These evaluations provide doctors a window into your nocturnal breathing patterns. The frequency of breathing pauses and the drop in oxygen levels determine the sleep apnea’s severity. Mild to moderate OSA presents 5-30 interruptions hourly, while severe cases can exceed 30.5

The Best Sleeping Position for Sleep Apnea

Side Sleeping

For many, side sleeping is the best sleeping position for alleviating both OSA and CSA symptoms. It counters the gravitational force that might otherwise cause the tongue and tissues to collapse into the airway.6

Benefits of Right-Side Sleeping

Choosing the right side can be particularly effective against OSA. Since our stomach and liver are right-oriented, resting on this side aids in pulling the diaphragm downward, enhancing airway openness.7

Benefits of Left-Side Sleeping

Though right-side sleeping takes the trophy for OSA, the left side can be a boon for acid reflux and heartburn sufferers. The esophagus enters the stomach on the right, so left-side sleeping keeps acid down through gravity.8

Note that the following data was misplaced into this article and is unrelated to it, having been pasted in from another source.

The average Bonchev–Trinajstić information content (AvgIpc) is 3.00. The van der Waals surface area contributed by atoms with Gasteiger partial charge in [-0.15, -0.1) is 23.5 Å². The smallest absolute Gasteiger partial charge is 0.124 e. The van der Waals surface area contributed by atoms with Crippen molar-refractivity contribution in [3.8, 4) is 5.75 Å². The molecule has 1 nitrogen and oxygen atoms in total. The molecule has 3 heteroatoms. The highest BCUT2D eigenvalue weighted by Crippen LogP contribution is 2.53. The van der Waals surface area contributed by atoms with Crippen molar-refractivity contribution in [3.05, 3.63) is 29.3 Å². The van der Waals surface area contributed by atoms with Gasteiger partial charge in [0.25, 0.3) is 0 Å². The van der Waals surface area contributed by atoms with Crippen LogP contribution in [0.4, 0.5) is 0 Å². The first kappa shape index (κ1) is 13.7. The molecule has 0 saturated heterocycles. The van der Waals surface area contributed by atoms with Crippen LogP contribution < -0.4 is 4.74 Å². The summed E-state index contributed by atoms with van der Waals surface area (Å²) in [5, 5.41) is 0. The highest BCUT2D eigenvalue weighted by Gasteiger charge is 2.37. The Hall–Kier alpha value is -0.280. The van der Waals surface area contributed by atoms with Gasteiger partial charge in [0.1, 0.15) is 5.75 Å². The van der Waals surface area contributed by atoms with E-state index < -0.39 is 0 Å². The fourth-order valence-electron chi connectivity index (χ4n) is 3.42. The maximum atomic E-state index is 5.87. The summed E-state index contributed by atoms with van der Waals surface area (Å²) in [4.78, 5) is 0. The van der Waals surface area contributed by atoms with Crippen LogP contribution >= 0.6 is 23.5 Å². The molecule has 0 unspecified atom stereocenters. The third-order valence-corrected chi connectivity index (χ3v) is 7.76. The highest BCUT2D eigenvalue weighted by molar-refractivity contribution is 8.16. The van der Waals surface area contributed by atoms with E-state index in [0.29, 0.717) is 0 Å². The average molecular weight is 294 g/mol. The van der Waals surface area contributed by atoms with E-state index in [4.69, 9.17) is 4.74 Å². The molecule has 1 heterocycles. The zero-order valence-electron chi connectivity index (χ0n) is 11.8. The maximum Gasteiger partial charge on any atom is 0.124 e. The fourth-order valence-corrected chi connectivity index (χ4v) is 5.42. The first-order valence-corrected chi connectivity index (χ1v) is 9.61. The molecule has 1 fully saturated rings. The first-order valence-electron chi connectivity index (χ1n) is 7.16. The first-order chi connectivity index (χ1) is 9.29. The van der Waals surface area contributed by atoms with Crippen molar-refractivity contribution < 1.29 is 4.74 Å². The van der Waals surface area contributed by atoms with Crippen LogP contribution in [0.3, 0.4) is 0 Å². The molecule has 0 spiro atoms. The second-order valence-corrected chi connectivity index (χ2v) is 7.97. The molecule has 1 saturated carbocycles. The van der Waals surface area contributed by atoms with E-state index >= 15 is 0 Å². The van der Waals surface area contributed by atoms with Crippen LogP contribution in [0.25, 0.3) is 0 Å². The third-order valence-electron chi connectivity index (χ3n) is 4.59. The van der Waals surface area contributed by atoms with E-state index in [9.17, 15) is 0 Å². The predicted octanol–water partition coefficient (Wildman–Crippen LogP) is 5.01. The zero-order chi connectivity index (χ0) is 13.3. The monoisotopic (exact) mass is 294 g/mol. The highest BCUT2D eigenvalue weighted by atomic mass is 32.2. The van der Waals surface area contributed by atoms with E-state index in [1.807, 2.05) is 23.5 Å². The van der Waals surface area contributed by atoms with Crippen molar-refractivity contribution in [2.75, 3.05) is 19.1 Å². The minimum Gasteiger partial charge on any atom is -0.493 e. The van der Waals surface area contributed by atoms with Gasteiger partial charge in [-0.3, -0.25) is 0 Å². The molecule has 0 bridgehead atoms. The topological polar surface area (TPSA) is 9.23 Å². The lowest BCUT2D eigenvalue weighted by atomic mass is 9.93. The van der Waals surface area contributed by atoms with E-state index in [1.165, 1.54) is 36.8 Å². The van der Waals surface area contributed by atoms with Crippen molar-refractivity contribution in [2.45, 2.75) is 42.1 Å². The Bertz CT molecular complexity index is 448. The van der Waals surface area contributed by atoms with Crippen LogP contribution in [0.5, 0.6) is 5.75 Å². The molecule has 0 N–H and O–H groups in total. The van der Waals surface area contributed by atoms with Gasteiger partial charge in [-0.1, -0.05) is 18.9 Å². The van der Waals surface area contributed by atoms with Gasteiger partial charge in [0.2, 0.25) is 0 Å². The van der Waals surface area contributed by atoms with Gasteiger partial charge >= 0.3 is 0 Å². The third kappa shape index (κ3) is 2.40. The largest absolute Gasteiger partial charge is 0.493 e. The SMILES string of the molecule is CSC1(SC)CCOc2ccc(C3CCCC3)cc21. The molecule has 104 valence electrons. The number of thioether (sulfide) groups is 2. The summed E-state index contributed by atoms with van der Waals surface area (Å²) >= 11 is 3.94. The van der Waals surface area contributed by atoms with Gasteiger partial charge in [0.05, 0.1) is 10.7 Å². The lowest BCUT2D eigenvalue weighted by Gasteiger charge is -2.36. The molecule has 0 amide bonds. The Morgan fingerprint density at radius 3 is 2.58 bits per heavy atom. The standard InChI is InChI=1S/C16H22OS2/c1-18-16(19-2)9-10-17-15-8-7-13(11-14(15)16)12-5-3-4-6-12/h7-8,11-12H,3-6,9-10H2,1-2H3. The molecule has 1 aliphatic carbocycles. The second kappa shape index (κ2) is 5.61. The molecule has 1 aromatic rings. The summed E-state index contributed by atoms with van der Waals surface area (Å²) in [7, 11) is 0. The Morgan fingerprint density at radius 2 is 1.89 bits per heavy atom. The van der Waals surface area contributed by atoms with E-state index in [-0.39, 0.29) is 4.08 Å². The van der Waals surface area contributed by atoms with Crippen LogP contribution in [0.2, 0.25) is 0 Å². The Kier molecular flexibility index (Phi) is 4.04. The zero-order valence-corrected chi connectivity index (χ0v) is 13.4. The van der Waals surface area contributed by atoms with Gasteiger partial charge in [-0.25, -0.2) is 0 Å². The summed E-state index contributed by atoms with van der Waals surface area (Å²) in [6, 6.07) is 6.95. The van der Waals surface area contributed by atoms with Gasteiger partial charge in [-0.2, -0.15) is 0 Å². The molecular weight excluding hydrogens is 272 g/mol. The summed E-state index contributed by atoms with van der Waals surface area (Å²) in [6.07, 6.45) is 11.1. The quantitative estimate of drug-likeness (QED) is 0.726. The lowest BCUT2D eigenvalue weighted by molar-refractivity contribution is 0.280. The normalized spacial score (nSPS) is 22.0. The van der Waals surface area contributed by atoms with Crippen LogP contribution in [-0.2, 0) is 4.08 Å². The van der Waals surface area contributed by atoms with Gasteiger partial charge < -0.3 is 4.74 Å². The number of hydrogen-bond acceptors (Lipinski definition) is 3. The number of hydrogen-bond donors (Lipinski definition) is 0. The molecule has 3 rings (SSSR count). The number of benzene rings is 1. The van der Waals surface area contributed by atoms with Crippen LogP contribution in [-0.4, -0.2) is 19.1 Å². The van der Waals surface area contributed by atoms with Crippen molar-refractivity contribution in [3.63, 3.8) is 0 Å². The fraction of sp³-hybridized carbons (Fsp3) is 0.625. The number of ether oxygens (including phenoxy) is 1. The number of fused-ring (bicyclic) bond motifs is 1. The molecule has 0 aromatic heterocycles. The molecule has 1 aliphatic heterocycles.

Left side sleeping also improves circulation and blood flow for pregnant women.9 The aorta artery that transports blood to the fetus is located left of the spine.

Stomach Sleeping

Is it bad to sleep on your stomach? Sleeping face down in a prone position is controversial when it comes to sleep apnea. While some find it beneficial as it prevents the airway from being blocked,10 others argue it might intensify sleep apnea symptoms. It’s also reputed to strain the spine, potentially leading to neck and shoulder pain.11 

A study from 2014 discovered that sleeping in a prone position benefited individuals with OSA. Notably, 80% of participants with position-related OSA and 42% with non-positional OSA experienced a notable reduction in breathing interruptions every sleep hour.12

If you do choose to sleep on your stomach, turn your head to the side to allow room for breathing, and be sure to explore the best mattresses for stomach sleepers. You can use a thin pillow under the pelvis and abdomen to prevent hyperextending the neck.

The Worst Sleeping Position for Sleep Apnea